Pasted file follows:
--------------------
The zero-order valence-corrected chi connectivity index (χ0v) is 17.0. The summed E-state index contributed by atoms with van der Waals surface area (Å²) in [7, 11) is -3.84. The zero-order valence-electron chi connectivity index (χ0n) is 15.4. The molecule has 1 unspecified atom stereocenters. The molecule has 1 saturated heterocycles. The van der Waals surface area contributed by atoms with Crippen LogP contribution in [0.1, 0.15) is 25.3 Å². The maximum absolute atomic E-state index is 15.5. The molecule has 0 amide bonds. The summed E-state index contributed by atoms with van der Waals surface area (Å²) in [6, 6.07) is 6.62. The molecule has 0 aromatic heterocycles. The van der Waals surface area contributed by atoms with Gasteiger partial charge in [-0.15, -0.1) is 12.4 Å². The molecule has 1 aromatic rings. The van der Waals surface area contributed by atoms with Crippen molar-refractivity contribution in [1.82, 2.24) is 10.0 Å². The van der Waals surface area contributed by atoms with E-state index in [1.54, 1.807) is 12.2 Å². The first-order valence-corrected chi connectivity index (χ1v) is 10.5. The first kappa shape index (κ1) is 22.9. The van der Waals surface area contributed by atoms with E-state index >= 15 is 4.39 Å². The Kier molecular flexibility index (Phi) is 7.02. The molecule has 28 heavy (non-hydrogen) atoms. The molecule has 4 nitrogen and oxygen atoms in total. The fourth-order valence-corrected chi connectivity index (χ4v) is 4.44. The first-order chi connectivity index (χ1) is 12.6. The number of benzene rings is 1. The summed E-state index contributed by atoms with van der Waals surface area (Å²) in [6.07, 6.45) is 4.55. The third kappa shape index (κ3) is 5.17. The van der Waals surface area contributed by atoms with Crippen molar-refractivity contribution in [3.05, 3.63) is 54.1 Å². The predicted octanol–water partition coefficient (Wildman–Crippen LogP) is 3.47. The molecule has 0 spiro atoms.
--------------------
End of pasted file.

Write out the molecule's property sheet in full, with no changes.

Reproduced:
The zero-order valence-corrected chi connectivity index (χ0v) is 17.0. The summed E-state index contributed by atoms with van der Waals surface area (Å²) in [7, 11) is -3.84. The zero-order valence-electron chi connectivity index (χ0n) is 15.4. The molecule has 1 unspecified atom stereocenters. The molecule has 1 saturated heterocycles. The van der Waals surface area contributed by atoms with Crippen LogP contribution in [0.1, 0.15) is 25.3 Å². The maximum absolute atomic E-state index is 15.5. The molecule has 0 amide bonds. The summed E-state index contributed by atoms with van der Waals surface area (Å²) in [6, 6.07) is 6.62. The molecule has 0 aromatic heterocycles. The van der Waals surface area contributed by atoms with Gasteiger partial charge in [-0.15, -0.1) is 12.4 Å². The molecule has 1 aromatic rings. The van der Waals surface area contributed by atoms with Crippen molar-refractivity contribution in [1.82, 2.24) is 10.0 Å². The van der Waals surface area contributed by atoms with E-state index in [1.54, 1.807) is 12.2 Å². The first-order valence-corrected chi connectivity index (χ1v) is 10.5. The first kappa shape index (κ1) is 22.9. The van der Waals surface area contributed by atoms with E-state index >= 15 is 4.39 Å². The Kier molecular flexibility index (Phi) is 7.02. The molecule has 28 heavy (non-hydrogen) atoms. The molecule has 4 nitrogen and oxygen atoms in total. The fourth-order valence-corrected chi connectivity index (χ4v) is 4.44. The first-order chi connectivity index (χ1) is 12.6. The number of benzene rings is 1. The summed E-state index contributed by atoms with van der Waals surface area (Å²) in [6.07, 6.45) is 4.55. The third kappa shape index (κ3) is 5.17. The van der Waals surface area contributed by atoms with Crippen molar-refractivity contribution in [3.05, 3.63) is 54.1 Å². The predicted octanol–water partition coefficient (Wildman–Crippen LogP) is 3.47. The molecule has 0 spiro atoms.